Why you shouldn't write off Windows 10 Mobile just yet

Android agony

The other advantage that Microsoft has is a realisation by big businesses that letting every employee carry their own smartphone is a pain. iPhones are okay because there are a finite number of versions, but Android is open to anyone who wants to make a handset which means there are a host of different screen sizes, features, OS versions, and so on.

"Companies have realised it costs a lot more to manage very different versions of phone OSes, hardware, etc, and it's easier just to roll out corporate phones on one platform," said Jeronimo. "Many companies are going back and giving employees the phone they want, or allowing them to choose between a set."

This change, which is happening over time and will likely continue in the future, is of huge benefit to Microsoft. The relationships it has so carefully nurtured with companies who will feel the pain of BYOD can be leveraged to sell handsets of a specific type, design, and software version.

Microsoft needs to use the 'fragmentation' card against its mobile rivals

Microsoft needs to use the 'fragmentation' card against its mobile rivals

Microsoft can go to a company which is frustrated by the process of supporting 30 different types of Android phone, or five types of iPhone, and say: "We have two handset types across the low- and high-ends which run Windows 10."

That, Microsoft should be hoping, is a compelling proposition, especially as company computers will soon be upgraded to Windows 10 and are running Office.

Universal solution

There is, of course, a lack of native apps on Windows 10 Mobile – including ones like Snapchat – but the Universal Windows Platform alleviates many of these problems.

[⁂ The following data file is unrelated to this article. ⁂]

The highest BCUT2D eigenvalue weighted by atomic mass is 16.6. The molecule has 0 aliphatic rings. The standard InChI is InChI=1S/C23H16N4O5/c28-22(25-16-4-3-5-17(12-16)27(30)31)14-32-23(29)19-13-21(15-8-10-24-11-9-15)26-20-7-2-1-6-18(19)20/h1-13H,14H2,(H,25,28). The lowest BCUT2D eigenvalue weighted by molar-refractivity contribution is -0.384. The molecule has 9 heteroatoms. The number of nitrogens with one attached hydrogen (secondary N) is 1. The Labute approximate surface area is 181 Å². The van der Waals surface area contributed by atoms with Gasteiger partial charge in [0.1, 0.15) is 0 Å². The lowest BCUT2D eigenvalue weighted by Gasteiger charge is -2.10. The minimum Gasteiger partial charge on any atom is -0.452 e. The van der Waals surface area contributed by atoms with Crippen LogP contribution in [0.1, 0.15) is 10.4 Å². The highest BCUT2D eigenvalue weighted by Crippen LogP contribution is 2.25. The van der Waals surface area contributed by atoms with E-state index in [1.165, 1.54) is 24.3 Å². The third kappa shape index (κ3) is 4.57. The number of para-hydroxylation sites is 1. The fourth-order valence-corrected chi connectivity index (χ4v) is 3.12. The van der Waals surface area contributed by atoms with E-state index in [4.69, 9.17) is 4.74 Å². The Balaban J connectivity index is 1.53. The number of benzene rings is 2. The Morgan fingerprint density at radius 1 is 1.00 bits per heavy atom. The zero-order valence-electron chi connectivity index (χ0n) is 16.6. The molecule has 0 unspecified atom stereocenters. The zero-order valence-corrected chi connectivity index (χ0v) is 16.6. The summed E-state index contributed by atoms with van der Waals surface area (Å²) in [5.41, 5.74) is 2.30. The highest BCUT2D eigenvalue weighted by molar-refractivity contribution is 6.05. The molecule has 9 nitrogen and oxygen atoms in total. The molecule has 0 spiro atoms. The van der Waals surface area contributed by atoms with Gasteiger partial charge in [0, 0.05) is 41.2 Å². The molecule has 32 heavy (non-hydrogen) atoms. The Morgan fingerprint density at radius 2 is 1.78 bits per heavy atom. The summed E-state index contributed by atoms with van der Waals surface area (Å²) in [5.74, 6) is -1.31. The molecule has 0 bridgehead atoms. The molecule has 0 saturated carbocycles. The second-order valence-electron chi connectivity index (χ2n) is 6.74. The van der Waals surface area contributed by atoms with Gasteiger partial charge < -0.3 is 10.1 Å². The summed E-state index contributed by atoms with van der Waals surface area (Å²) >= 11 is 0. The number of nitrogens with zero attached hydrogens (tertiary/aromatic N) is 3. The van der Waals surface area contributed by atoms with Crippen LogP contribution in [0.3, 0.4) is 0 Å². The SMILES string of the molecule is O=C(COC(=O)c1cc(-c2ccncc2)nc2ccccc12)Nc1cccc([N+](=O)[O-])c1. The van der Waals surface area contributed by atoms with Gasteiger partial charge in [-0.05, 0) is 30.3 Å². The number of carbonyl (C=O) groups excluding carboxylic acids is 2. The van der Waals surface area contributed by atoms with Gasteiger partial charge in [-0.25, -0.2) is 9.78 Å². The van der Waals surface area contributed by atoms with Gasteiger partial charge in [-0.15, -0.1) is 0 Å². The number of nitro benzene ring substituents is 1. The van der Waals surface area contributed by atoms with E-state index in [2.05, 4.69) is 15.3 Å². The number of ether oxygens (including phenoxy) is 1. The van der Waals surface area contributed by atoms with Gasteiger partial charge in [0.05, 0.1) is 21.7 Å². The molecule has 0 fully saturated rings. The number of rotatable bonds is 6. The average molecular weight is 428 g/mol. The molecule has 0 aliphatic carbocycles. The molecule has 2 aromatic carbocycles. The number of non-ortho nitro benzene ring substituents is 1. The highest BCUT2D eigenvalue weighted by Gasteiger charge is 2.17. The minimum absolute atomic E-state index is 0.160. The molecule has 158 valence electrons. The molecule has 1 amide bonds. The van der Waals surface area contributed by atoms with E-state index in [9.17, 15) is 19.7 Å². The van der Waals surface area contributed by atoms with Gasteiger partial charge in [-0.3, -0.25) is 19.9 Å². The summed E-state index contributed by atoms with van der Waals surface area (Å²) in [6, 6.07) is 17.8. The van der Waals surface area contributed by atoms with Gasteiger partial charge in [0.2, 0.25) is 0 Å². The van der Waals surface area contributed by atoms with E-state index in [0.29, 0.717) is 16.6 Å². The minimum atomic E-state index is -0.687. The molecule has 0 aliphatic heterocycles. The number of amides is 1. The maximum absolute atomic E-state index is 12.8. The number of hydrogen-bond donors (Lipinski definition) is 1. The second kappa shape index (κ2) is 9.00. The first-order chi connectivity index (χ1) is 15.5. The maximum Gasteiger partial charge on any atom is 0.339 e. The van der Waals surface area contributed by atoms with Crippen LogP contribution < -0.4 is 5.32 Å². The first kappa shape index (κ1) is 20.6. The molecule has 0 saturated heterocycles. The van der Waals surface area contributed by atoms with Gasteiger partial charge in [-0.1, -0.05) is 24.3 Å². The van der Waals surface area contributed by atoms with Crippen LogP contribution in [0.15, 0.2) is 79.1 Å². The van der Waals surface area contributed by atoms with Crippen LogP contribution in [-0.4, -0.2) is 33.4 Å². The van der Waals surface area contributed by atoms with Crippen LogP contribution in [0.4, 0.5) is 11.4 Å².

Essentially, Microsoft managed to get Windows 10 fully unified across devices which means that apps developed for a PC, running Windows 10, work on a smartphone, tablet, or Xbox. Basically, any device that runs Windows 10.

This has meant that some big developers, like Uber, have produced a single Windows 10 app that is then available across multiple platforms, and Microsoft hopes others will do the same.

For enterprise, however, the number of popular apps is irrelevant (and fewer is most likely a good thing). What is relevant is that the company's software team can use one version of its software – and that's it. From here, it will run on a smartphone, PC, tablet, and so on.

Winning enterprise

Apple has also been pushing the iPhone into the workplace by partnering with IBM, Box, and others but its solution – beautifully designed enterprise apps – still requires hard work on the part of each individual company to bring its app onto iOS, not to mention that similar versions also have to be made for Android.

It's unlikely that 'winning' enterprise will yield the same kind of profits that selling phones to consumers does – as Apple discovered – but it will be some repayment for the time, money, and energy that Microsoft has consistently dedicated to Windows on smartphones over the years.

Selling the complete package – an operating system, productivity software, hardware (including the Surface), and infrastructure – is a very compelling offering, and Microsoft is uniquely positioned to do just that. The company best take full advantage of this fact.

Max Slater-Robins has been writing about technology for nearly a decade at various outlets, covering the rise of the technology giants, trends in enterprise and SaaS companies, and much more besides. Originally from Suffolk, he currently lives in London and likes a good night out and walks in the countryside.